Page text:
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Curtin Uni’s ML Algorithm Traces Famous Martian Rock

Image Credit: NASA

New Curtin-led research has pinpointed the exact home of the oldest and most famous Martian meteorite for the first time ever, offering critical geological clues about the earliest origins of Mars.

Using a multidisciplinary approach involving a machine learning algorithm, the new research – published today in Nature Communications – identified the crater on Mars that ejected the so-called ‘Black Beauty’ meteorite, weighing 320 grams, and paired stones, which were first reportedly found in northern Africa in 2011. The researchers have named the specific Mars crater after the Pilbara city of Karratha, located more than 1500km north of Perth in Western Australia, which is home to one of the oldest terrestrial rocks.

The discovery was made using an algorithm that was developed in-house at Curtin by an interdisciplinary group that included members from the Curtin Institute for Computation and the School of Civil and Mechanical Engineering, as well as the Pawsey Supercomputing Research Centre and the Australian Space Data Analysis Facility, with funding from the Australian Research Council.

Using one of the fastest supercomputers in the Southern Hemisphere at the Pawsey Supercomputing Research Centre, and the Curtin HIVE (Hub for Immersive Visualisation and eResearch), researchers analysed a massive volume of high-resolution planetary images through a machine learning algorithm to detect impact craters.

The paper’s lead author Dr Anthony Lagain, from Curtin’s Space Science and Technology Centre in the School of Earth and Planetary Sciences, said the exciting discovery offered never-before-known details about the Martian meteorite NWA 7034, known as ‘Black Beauty’, which is widely studied across the globe. Black Beauty is the only brecciated Martian sample available on Earth, meaning it contains angular fragments of multiple rock types cemented together which is different from all other Martian meteorites that contain single rock types.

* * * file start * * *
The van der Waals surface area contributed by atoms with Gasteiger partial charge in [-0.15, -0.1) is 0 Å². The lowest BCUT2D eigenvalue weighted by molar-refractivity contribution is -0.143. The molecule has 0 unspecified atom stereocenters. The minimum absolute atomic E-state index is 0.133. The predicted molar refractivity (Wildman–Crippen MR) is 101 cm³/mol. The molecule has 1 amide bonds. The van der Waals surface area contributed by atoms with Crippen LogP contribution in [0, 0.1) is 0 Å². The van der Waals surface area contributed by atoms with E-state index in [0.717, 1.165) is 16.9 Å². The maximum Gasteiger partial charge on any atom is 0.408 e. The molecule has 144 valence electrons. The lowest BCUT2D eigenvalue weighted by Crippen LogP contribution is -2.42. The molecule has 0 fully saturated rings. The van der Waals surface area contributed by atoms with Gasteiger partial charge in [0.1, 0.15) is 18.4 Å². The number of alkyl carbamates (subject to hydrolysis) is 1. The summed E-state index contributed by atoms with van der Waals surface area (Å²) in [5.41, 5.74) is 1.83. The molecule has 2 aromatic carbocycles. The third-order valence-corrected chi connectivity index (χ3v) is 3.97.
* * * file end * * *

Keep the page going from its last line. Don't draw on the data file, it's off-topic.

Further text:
For the first time, the geological context of the only brecciated Martian sample available on Earth is now known, 10 years before NASA’s Mars Sample Return mission is set to send back samples collected by the Perseverance rover currently exploring the Jezero crater, Dr Lagain said.

The researcher noted that identifying the originating area of the ‘Black Beauty’ meteorite is crucial as it contains the oldest Martian fragments ever found, aged at 4.48 billion years old, and it shows similarities between Mars’ very old crust, aged about 4.53 billion years old, and today’s Earth continents. The region the team identified as being the source of this unique Martian meteorite sample constitutes a true window into the earliest environment of the planets, including the Earth, which our planet lost because of plate tectonics and erosion.

Co-author Professor Gretchen Benedix, also from Curtin’s Space Science and Technology Centre in the School of Earth and Planetary Sciences, said this research paved the way to locate the ejection site of other Martian meteorites, to create the most exhaustive view of the Red Planet’s geological history.

The team is also modifying the algorithm that was used to pinpoint Black Beauty’s point of ejection from Mars to unlock other secrets from the Moon and Mercury. It is hoped that this will help determine their geological history and answer burning questions that will help future investigations of the Solar System such as the Artemis program to send humans on the Moon by the end of the decade or the BepiColombo mission, in orbit around Mercury in 2025.

The research also involved experts from Paris-Saclay University, Paris Observatory, Muséum National d’Histoire Naturelle, the French National Centre for Scientific Research, the Félix Houphouët-Boigny University on the Ivory Coast and Northern Arizona University and Rutgers University in the United States of America.

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